Early on we meet Frankie Castelluccio (John Lloyd Young), a high school kid who’s been hanging around with what his parents consider the wrong crowd. Tommy DeVito (Vincent Piazza) is a small-time hood with a singing group and a penchant for getting into trouble. Eastwood keeps the energy level crackling as he shows how Castelluccio becomes Frankie Valli and how DeVito’s Variety Trio eventually morphs into The Four Seasons. It’s not an easy path, especially given DeVito’s gambling problem and mounting debts. Gangster Gyp DeCarlo (Christopher Walken) offers the group protection and financial assistance due to his love for Valli’s singing. A young Joe Pesci (Joey Russo), of all people, helps turn Tommy on to Bob Gaudio (Erich Bergen), a musician and songwriter who joins the group and ends up writing their hit songs.
Screenwriters Marshall Brickman and Rick Elice adapted their own stage play and, at times, the seams show. With its loan sharks, gangsters, and the occasional intervention of law enforcement, the film plays a little like a dark crime drama during certain stretches. But there’s no real grit. Everything feels a bit stagey and theatrical, especially the multiple, fourth wall-breaking narrators (an element held over from the stage). Once The Four Seasons hit the big time with the help of producer Bob Crewe (Mike Doyle) and start churning out hits, the plot begins to feel more like a series of heated arguments punctuated by the occasional musical performance sequence. It’s hard to develop much sympathy for Valli and the rest of the group because none of them is presented as a fleshed out character.
Part of the problem is that The Four Seasons weren’t really game changers in the music scene. Sure, they recorded a lot of indelible hits and Valli is one of pop music’s great voices. But they weren’t innovators, resulting in an inherent lack of drama within the story behind their music on its own terms. They didn’t bring anything particularly new to the landscape, despite the high quality of their songs material. Maybe that’s why Eastwood never bothers to show a full song performance (except for the awkward, all-cast dance number as the credits rolls), though that also feels like a poor choice. The crux of their story really seems to revolve around the question of why on Earth the other group members allowed themselves to be under the thumb of DeVito for so long, allowing his gargantuan money problems to become their problems.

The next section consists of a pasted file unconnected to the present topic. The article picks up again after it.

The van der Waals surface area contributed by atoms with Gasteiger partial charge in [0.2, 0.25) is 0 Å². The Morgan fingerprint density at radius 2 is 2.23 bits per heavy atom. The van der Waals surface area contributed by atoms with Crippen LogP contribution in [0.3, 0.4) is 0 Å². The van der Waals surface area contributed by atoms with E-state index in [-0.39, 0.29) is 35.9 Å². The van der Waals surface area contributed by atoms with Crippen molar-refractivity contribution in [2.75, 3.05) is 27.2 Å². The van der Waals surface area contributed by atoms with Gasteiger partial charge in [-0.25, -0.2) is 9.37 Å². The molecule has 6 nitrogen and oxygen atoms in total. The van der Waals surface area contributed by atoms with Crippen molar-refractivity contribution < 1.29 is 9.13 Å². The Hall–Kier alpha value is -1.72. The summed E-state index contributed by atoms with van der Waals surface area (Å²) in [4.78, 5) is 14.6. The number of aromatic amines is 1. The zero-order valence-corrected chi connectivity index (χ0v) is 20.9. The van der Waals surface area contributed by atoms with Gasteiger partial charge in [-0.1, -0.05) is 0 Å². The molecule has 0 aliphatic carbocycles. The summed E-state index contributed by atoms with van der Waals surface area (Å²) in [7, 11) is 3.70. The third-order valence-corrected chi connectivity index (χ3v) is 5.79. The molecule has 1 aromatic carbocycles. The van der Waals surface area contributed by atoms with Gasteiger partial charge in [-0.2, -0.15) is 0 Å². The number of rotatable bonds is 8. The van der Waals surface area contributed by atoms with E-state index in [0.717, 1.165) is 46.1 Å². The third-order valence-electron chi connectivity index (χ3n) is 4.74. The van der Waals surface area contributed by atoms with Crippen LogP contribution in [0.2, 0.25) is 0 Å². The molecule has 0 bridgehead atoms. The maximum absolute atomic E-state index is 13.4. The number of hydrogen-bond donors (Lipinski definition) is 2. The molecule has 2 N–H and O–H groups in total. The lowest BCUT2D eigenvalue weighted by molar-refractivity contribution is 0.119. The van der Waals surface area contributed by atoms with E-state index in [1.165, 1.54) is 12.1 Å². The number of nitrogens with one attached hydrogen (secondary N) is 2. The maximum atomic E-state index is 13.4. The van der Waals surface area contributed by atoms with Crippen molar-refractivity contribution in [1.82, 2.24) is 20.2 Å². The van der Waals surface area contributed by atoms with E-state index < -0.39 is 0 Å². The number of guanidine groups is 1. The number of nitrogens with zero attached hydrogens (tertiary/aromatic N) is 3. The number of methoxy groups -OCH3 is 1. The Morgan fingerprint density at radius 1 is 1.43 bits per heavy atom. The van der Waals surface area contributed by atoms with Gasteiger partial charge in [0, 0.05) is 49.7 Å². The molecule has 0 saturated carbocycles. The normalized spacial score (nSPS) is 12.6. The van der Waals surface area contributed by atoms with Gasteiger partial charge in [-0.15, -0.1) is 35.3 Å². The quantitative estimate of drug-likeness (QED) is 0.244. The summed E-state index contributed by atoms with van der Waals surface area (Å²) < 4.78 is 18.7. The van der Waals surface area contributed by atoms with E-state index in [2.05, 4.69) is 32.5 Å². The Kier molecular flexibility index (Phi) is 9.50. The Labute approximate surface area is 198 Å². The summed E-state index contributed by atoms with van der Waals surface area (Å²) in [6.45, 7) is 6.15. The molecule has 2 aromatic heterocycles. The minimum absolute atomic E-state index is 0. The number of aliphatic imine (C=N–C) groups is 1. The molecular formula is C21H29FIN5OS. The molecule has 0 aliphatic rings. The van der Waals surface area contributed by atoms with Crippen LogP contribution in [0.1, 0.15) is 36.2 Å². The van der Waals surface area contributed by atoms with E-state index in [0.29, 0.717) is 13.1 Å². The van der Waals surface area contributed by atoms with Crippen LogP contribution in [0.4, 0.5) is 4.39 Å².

Warner Bros. presents Jersey Boys in high definition with an eye-pleasing transfer that emphasizes the intentionally desaturated colors in Tom Stern’s cinematography. Presumably to enhance the film’s period feel, most of the film’s non-musical sequences offer a dulled look bathed in a mildly soft-focus glow. It’s impeccably clean and looks terrific. The DTS-HD MA 5.1 mix is exactly what any Four Seasons fan could hope for, with the musical numbers packing a lot of punch and a “live” immediacy.
Special features are surprisingly light, with only a few featurettes shedding light on the making of the film. “From Broadway to the Big Screen” is the main attraction and it’s an illuminating look at which actors were members of the various stage productions (both Broadway and the touring companies). “Too Good to Be True” focuses on Christopher Walken’s portrayal of Gyp DeCarlo and the character’s relationship with Valli. “’Oh What a Night’ to Remember” details the staging of the big closing credits musical number that united the cast for a celebratory finale. The Blu-ray package also includes a standard DVD and Digital HD download.
Casual fans of The Four Seasons are likely to learn a lot they didn’t know about the band and the interpersonal relationships between its members. At 134 minutes, however, it might feel a bit tedious at the same time, with its endless in-fighting and overall emotionally-distanced tone. There’s not much joy in Jersey Boys, but for those prepared for a moody, sullen musical ride it’s ultimately worth the trip.